from the “When Will the Scandal Be Over?” file…
Abraham Lincoln faced defeat in the election in 1864. But then General William T. Sherman took Atlanta (as recounted in Gone With the Wind). The victory restored the voters’ faith in the war effort. Lincoln won re-election and gave a second inaugural address in 1865, as the war neared the end of its fourth year.
Lincoln kept his second inaugural speech blessedly short. He quoted, or alluded to, the Holy Bible at least six times. His theme: the workings of Divine Providence.
Lincoln meditated on the preceding four years. Civil war had come shortly after his first inauguration. Neither side imagined that the war would drag on as it had, with 600,000 dead. But God had willed it so.
If we shall suppose that American slavery is one of those offenses which, in the providence of God, must needs come, but which, having continued through His appointed time, He now wills to remove, and that He gives to both North and South this terrible war as the woe due to those by whom the offense came, shall we discern therein any departure from those divine attributes which the believers in a living God always ascribe to Him?
In other words: The U.S. owed the Civil War to Almighty God, as a kind of debt for centuries of chattel slavery. Lincoln prayed that the war would soon end, but then continued:
If God wills that it continue until… every drop of blood drawn with the lash shall be paid by another drawn with the sword, …the judgments of the Lord are true and righteous altogether.
…The bishop of our sister diocese in West Virginia recently wrote in a letter to his people:
As some of you have told me, we need to put the Bransfield saga behind us and move on.
But at least one of Bransfield’s victims does not agree.
On August 20, Bishop-Emeritus Bransfield published a “Letter to the Faithful” of our sister diocese, in which he wrote:
I am writing to apologize for any scandal and wonderment caused by words or actions attributed to me… There have been allegations that by certain words and actions I have caused certain priests and seminarians to feel sexually harassed. Although that was never my intent, if anything that I said or did caused others to feel that way, then I am profoundly sorry.
One of those seminarians that Bransfield harassed goes by the initals VGD. After Bransfield published his letter, through diocesan channels, VGD issued a statement, pointing out that…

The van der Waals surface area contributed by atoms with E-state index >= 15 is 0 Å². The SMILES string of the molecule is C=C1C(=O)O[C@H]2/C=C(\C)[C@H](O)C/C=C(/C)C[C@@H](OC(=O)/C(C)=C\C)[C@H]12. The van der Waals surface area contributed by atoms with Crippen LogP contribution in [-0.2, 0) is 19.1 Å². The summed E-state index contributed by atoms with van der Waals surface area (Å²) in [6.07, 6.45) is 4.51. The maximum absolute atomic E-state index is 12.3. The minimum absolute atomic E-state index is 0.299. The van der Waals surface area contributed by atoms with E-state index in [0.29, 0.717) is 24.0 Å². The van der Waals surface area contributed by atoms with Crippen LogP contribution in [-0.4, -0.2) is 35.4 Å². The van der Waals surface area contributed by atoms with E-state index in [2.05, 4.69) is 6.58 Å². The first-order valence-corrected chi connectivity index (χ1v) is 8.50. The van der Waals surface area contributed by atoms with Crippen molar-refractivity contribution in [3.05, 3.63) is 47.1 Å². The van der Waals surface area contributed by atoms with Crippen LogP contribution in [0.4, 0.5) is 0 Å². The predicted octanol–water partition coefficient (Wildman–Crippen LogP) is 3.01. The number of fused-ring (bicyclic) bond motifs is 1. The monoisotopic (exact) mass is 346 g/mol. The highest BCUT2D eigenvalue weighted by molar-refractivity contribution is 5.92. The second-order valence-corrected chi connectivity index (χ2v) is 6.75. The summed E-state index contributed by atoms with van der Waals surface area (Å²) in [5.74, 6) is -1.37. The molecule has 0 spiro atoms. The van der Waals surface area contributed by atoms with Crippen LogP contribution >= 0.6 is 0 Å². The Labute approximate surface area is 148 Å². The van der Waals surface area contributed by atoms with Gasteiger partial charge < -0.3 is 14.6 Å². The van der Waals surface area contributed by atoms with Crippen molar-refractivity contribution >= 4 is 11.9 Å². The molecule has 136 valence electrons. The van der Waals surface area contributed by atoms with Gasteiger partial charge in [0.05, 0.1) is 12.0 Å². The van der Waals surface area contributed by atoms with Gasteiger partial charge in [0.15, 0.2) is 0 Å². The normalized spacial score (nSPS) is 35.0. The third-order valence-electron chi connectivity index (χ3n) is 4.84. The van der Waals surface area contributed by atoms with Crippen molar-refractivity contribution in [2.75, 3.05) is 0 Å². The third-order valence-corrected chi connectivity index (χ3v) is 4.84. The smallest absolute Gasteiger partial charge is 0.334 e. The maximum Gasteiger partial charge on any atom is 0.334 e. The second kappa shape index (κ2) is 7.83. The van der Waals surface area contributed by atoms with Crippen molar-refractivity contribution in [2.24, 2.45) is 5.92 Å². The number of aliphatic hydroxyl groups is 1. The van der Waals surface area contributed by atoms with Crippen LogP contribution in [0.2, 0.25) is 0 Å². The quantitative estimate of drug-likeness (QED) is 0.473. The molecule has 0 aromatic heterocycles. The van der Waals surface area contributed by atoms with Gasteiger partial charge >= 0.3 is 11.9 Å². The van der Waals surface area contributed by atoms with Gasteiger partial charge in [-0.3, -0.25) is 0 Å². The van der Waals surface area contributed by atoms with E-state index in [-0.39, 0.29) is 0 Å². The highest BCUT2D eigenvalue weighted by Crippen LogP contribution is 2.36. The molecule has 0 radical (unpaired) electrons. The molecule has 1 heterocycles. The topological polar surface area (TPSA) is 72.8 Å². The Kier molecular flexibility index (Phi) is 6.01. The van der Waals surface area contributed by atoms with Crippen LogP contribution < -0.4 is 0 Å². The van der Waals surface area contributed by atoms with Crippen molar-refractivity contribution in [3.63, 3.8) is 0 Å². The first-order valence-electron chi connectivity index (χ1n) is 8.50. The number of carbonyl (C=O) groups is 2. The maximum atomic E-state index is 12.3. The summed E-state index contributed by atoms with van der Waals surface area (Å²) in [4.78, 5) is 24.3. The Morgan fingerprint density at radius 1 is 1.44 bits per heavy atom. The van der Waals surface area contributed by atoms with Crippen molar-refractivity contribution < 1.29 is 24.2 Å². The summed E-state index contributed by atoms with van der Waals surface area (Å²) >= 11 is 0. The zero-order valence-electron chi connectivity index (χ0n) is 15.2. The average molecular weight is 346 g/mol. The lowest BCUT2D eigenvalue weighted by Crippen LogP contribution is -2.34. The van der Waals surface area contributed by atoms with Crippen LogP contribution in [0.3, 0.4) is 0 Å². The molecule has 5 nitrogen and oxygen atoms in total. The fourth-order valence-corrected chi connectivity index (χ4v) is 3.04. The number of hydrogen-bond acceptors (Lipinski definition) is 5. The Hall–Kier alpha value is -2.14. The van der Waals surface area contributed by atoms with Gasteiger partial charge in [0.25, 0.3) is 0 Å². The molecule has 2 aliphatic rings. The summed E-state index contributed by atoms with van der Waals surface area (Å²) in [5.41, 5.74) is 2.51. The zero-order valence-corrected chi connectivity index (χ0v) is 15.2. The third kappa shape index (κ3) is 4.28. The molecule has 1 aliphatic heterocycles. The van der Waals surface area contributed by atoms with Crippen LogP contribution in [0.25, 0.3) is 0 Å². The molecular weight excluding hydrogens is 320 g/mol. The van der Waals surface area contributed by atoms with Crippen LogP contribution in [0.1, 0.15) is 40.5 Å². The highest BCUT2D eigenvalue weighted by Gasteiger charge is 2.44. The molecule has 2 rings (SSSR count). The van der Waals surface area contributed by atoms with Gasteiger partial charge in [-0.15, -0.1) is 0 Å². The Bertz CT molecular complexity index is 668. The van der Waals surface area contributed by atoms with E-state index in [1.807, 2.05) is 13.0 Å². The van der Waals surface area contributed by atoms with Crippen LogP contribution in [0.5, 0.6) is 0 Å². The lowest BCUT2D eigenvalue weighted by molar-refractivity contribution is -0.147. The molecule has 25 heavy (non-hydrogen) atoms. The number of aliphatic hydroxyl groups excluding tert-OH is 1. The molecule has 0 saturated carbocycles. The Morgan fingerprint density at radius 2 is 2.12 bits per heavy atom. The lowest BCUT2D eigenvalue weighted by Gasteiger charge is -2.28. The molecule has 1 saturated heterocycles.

1. Michael Bransfield’s attempt at apology and reconciliation is, in our Catholic Tradition, inadequate and unsatisfactory… We Catholics do not apologize for ‘actions attributed to us,’ or for hypothetical ‘ifs.’
2. Sitting Bishop Brennan had suggested to the public that Bransfield had privately apologized to his victims. VGD notes: Michael Bransfield did not reach out privately to apologize to me or other victims of his with whom I exchange support. [emphasis added]
3. VGD filed a lawsuit, after he had tried to meet with Archbishop William Lori, and with Lori’s investigators, and got rebuffed both times. The lawsuit outlines the web of cronyism involved in the situation. The suit also describes the sexual harassment VGD suffered at Bransfield’s hands. VGD writes, about his lawsuit:
I would not be seeking legal recourse if justice would be done by my church. The bishops in charge…delay, draw out, and stay my case…while at the same time telling us to “move on.” That is the language of perpetuating abuse, it is the language of cover-up.
Let’s just briefly recall the facts. Bransfield was about to reach mandatory retirement age, after decades of abuse of power–abuse that had been reported to Church authorities repeatedly, over the course of those decades. When it was all about to end anyway, with the malefactor’s retirement, one of Bransfield’s chancery priests denounced him to the Archbishop of the province, Lori.
Lori then received a mandate from the Vatican to conduct a secret investigation. Someone on the inside of that investigation apparently ran out of patience with the endless secrecy of the ecclesiastical cronies and leaked the whole report to the Washington Post. This gave the world access to the stunning details of Bransfield’s abuses of power. One of those details: Bransfield had given Lori cash gifts.